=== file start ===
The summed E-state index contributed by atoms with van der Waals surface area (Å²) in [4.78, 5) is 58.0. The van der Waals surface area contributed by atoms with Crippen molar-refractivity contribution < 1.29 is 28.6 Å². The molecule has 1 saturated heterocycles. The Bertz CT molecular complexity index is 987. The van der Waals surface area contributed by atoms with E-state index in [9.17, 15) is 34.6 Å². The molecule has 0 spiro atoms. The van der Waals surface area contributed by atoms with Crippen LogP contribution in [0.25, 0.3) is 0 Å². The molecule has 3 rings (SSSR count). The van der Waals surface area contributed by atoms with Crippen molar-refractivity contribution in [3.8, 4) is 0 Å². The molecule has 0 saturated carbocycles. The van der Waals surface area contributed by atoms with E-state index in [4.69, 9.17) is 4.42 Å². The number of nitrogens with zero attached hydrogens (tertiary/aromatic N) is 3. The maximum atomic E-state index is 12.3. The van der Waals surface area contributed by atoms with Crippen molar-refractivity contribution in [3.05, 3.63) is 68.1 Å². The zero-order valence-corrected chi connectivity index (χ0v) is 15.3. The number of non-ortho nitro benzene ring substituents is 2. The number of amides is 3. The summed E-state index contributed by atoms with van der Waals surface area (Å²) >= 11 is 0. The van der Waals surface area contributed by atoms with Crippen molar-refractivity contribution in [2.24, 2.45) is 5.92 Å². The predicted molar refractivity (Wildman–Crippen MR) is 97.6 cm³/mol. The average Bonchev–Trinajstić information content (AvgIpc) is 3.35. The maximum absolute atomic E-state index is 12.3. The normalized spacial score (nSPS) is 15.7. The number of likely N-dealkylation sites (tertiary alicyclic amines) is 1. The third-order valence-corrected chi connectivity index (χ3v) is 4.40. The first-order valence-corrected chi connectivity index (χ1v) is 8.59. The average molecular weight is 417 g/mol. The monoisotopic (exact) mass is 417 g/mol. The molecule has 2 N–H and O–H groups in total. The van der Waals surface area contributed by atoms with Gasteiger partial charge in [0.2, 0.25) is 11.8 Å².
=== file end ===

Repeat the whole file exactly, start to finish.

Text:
The summed E-state index contributed by atoms with van der Waals surface area (Å²) in [4.78, 5) is 58.0. The van der Waals surface area contributed by atoms with Crippen molar-refractivity contribution < 1.29 is 28.6 Å². The molecule has 1 saturated heterocycles. The Bertz CT molecular complexity index is 987. The van der Waals surface area contributed by atoms with E-state index in [9.17, 15) is 34.6 Å². The molecule has 0 spiro atoms. The van der Waals surface area contributed by atoms with Crippen LogP contribution in [0.25, 0.3) is 0 Å². The molecule has 3 rings (SSSR count). The van der Waals surface area contributed by atoms with Crippen molar-refractivity contribution in [3.8, 4) is 0 Å². The molecule has 0 saturated carbocycles. The van der Waals surface area contributed by atoms with E-state index in [4.69, 9.17) is 4.42 Å². The number of nitrogens with zero attached hydrogens (tertiary/aromatic N) is 3. The maximum atomic E-state index is 12.3. The van der Waals surface area contributed by atoms with Crippen molar-refractivity contribution in [3.05, 3.63) is 68.1 Å². The zero-order valence-corrected chi connectivity index (χ0v) is 15.3. The number of non-ortho nitro benzene ring substituents is 2. The number of amides is 3. The summed E-state index contributed by atoms with van der Waals surface area (Å²) >= 11 is 0. The van der Waals surface area contributed by atoms with Crippen molar-refractivity contribution in [2.24, 2.45) is 5.92 Å². The predicted molar refractivity (Wildman–Crippen MR) is 97.6 cm³/mol. The average Bonchev–Trinajstić information content (AvgIpc) is 3.35. The maximum absolute atomic E-state index is 12.3. The normalized spacial score (nSPS) is 15.7. The number of likely N-dealkylation sites (tertiary alicyclic amines) is 1. The third-order valence-corrected chi connectivity index (χ3v) is 4.40. The first-order valence-corrected chi connectivity index (χ1v) is 8.59. The average molecular weight is 417 g/mol. The monoisotopic (exact) mass is 417 g/mol. The molecule has 2 N–H and O–H groups in total. The van der Waals surface area contributed by atoms with Gasteiger partial charge in [0.2, 0.25) is 11.8 Å².